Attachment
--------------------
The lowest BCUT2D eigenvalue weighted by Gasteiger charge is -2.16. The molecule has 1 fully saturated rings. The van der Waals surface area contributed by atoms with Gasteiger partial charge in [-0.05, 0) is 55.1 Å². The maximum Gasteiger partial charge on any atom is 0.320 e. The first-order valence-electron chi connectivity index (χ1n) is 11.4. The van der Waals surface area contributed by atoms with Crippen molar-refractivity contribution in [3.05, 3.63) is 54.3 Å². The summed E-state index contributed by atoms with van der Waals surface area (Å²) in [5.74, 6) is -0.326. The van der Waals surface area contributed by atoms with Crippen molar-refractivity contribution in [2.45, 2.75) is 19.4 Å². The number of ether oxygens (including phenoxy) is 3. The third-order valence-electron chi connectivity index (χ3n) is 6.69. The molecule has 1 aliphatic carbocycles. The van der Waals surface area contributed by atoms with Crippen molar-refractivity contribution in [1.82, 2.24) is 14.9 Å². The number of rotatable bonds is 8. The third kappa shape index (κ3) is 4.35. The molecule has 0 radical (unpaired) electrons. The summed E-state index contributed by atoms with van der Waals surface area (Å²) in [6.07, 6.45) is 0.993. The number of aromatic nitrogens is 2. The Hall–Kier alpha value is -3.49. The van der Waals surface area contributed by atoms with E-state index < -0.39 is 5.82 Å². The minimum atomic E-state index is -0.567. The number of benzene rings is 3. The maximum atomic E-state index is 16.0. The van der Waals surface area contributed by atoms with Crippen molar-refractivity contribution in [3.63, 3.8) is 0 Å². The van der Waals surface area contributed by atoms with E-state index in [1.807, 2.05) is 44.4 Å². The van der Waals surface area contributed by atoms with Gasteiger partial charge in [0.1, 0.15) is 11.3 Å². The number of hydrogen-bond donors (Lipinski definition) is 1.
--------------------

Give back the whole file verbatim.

The lowest BCUT2D eigenvalue weighted by Gasteiger charge is -2.16. The molecule has 1 fully saturated rings. The van der Waals surface area contributed by atoms with Gasteiger partial charge in [-0.05, 0) is 55.1 Å². The maximum Gasteiger partial charge on any atom is 0.320 e. The first-order valence-electron chi connectivity index (χ1n) is 11.4. The van der Waals surface area contributed by atoms with Crippen molar-refractivity contribution in [3.05, 3.63) is 54.3 Å². The summed E-state index contributed by atoms with van der Waals surface area (Å²) in [5.74, 6) is -0.326. The van der Waals surface area contributed by atoms with Crippen molar-refractivity contribution in [2.45, 2.75) is 19.4 Å². The number of ether oxygens (including phenoxy) is 3. The third-order valence-electron chi connectivity index (χ3n) is 6.69. The molecule has 1 aliphatic carbocycles. The van der Waals surface area contributed by atoms with Crippen molar-refractivity contribution in [1.82, 2.24) is 14.9 Å². The number of rotatable bonds is 8. The third kappa shape index (κ3) is 4.35. The molecule has 0 radical (unpaired) electrons. The summed E-state index contributed by atoms with van der Waals surface area (Å²) in [6.07, 6.45) is 0.993. The number of aromatic nitrogens is 2. The Hall–Kier alpha value is -3.49. The van der Waals surface area contributed by atoms with E-state index < -0.39 is 5.82 Å². The minimum atomic E-state index is -0.567. The number of benzene rings is 3. The maximum atomic E-state index is 16.0. The van der Waals surface area contributed by atoms with Crippen molar-refractivity contribution in [3.63, 3.8) is 0 Å². The van der Waals surface area contributed by atoms with E-state index in [1.807, 2.05) is 44.4 Å². The van der Waals surface area contributed by atoms with Gasteiger partial charge in [0.1, 0.15) is 11.3 Å². The number of hydrogen-bond donors (Lipinski definition) is 1.